Input from over 200 residents, businesses, and local governments helped shape final plan
The Minnesota Pollution Control Agency (MPCA) today released the Metro Solid Waste Policy Plan 2022-2042, which includes 70 recommendations for improving how the seven-county metro manages a growing waste problem. The 20-year plan aims to reduce waste across the Twin Cities with strategies ranging from required curbside compost pickup to fees for takeout containers and grants for businesses to reduce food waste.
The MPCA shared a draft of the plan in the summer of 2023 and received over 200 comments from residents, businesses, and local governments which contributed to the 70 recommendations included in the final report.
Public input resulted in several updates to the Metro Solid Waste Policy Plan including:
- Increased waste reduction goal from 5% to 15%. The final plan calls for the Twin Cities to reduce the total amount of waste we create by 15% over the next 20 years. This goal was raised from 5% in response to many comments asking for a more ambitious target to limit our need for landfills and waste-to-energy facilities.
- Added strategies to support recycling and composting in multi-family housing. Counties can meet this requirement through educational programs or financial and technical assistance to improve recycling infrastructure in buildings.
- Curbside compost collection in cities with more than 5,000 people by 2030. Many comments voiced support for this strategy, required in the final plan.
- Support for grocery stores, restaurants, and food processors to reduce food waste. Counties will be required to work with large commercial food generators to implement organics recycling programs focused on reducing food waste.
“We listened to cities, counties, businesses, and residents to develop a plan that will cut pollution by making reducing waste, reusing goods, and recycling more convenient,” said Kirk Koudelka, assistant commissioner for land policy and strategic initiatives at the MPCA. “These goals are ambitious. We’re committed to changing our systems to meet them. But we also need every resident of the Twin Cities to commit to better choices as well.”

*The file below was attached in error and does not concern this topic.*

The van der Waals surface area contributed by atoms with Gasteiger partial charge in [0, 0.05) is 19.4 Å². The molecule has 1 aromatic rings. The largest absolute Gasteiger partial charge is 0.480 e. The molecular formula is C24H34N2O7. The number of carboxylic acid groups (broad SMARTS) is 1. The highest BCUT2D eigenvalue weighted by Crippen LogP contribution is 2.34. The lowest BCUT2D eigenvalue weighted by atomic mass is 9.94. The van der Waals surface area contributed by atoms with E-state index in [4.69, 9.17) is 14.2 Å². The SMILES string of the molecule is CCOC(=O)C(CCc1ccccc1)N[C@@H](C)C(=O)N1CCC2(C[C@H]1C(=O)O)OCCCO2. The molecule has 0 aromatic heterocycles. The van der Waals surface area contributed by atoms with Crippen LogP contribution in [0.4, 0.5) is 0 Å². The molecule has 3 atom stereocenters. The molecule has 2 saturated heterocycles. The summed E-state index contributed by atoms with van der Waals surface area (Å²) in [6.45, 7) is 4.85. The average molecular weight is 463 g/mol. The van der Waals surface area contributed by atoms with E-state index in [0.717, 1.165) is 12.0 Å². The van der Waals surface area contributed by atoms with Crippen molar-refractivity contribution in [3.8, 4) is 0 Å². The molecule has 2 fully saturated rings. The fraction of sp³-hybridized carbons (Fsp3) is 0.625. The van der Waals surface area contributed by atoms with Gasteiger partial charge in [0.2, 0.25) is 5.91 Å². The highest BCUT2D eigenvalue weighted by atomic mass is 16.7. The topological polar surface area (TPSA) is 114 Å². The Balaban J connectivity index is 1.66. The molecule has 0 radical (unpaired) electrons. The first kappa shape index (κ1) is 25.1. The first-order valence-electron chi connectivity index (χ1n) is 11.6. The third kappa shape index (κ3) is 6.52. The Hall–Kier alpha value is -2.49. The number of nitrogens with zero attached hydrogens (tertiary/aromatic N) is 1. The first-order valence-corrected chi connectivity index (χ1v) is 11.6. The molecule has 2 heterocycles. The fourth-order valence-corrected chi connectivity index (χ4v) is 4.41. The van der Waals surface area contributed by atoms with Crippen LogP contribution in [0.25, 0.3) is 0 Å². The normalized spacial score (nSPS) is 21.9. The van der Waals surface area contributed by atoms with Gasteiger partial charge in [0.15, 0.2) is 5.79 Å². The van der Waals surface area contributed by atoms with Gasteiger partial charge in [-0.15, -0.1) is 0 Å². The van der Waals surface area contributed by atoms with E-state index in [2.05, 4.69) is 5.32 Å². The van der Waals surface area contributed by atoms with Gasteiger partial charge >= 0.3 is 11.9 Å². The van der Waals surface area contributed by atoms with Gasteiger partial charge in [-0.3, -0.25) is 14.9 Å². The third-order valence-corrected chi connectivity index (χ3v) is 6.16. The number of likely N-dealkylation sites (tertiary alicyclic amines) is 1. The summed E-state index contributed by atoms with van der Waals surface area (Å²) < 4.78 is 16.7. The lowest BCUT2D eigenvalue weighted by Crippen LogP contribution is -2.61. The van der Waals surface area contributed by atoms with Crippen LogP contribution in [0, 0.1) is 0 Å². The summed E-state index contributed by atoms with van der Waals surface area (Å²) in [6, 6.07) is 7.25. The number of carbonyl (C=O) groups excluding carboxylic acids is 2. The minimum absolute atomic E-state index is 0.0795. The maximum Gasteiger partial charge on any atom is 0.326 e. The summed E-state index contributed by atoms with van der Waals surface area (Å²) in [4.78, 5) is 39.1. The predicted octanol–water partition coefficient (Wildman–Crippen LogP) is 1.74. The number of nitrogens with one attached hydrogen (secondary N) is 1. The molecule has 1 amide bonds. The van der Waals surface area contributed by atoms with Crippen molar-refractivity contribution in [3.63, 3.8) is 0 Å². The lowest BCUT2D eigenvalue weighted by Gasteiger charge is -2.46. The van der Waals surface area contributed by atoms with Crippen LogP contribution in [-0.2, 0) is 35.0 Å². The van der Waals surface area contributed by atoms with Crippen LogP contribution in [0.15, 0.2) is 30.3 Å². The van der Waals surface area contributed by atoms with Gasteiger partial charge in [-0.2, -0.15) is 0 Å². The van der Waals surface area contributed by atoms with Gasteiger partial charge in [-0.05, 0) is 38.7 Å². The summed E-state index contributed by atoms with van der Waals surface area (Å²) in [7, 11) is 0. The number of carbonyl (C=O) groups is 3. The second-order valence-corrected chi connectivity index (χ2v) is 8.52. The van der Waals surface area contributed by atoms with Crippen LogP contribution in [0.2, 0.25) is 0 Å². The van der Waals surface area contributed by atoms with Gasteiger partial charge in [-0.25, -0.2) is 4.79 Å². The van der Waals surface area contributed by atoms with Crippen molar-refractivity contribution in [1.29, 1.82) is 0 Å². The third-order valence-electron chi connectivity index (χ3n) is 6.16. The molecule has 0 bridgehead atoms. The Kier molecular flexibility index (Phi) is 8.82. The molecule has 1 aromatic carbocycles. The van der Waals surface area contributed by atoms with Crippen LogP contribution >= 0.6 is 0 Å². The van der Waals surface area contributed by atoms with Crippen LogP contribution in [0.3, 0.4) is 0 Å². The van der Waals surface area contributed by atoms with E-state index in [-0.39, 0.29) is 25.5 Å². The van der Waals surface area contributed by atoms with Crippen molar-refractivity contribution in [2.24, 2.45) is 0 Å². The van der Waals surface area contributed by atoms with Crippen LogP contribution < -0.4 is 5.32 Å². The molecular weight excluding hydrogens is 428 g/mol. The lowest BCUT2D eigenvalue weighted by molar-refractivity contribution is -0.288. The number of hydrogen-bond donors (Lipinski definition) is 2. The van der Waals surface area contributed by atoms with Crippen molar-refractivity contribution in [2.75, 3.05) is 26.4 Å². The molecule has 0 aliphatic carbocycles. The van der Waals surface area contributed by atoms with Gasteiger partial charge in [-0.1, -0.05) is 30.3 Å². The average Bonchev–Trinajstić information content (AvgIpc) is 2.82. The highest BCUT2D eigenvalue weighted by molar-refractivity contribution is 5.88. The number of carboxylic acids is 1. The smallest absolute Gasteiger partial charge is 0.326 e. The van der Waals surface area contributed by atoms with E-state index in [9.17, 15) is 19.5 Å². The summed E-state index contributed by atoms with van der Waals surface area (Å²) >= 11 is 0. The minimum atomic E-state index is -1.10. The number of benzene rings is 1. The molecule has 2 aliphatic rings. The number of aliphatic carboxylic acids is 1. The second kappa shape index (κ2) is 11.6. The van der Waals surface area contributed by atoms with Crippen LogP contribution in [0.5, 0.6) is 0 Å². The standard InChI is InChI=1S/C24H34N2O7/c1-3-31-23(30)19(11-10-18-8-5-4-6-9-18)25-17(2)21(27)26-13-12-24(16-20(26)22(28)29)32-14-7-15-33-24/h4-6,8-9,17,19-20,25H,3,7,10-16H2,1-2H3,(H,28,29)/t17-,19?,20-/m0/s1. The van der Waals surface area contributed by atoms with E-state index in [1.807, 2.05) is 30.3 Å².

The MPCA recommends individuals focus on choices that will reduce the overall amount of waste they create including:
- “Buying used” when possible.
- Extending the lifetime of clothes, household items, electronics, and other products.
- Working “reusable” products into their daily routines — replacing shopping bags, food, and beverage containers, and other items typically thrown away or recycled.
- Committing to composting food waste for a month for residents who have never tried.
Over the next nine months, the MPCA will help county governments develop individual approaches to meet the requirements included in the Metro Solid Waste Plan.
The Twin Cities generates more trash every year and efforts to reduce the amount that goes to landfills continue to be a challenge. The region generated 3.3 million tons of waste in 2021, and this number is expected to grow 19% by 2042. The Twin Cities recycling rate rose slightly last year to 49% — far less than the state’s goal of achieving a 75% recycling rate by 2030.
To read the full Metro Solid Waste Plan visit www.pca.state.mn.us/mpp.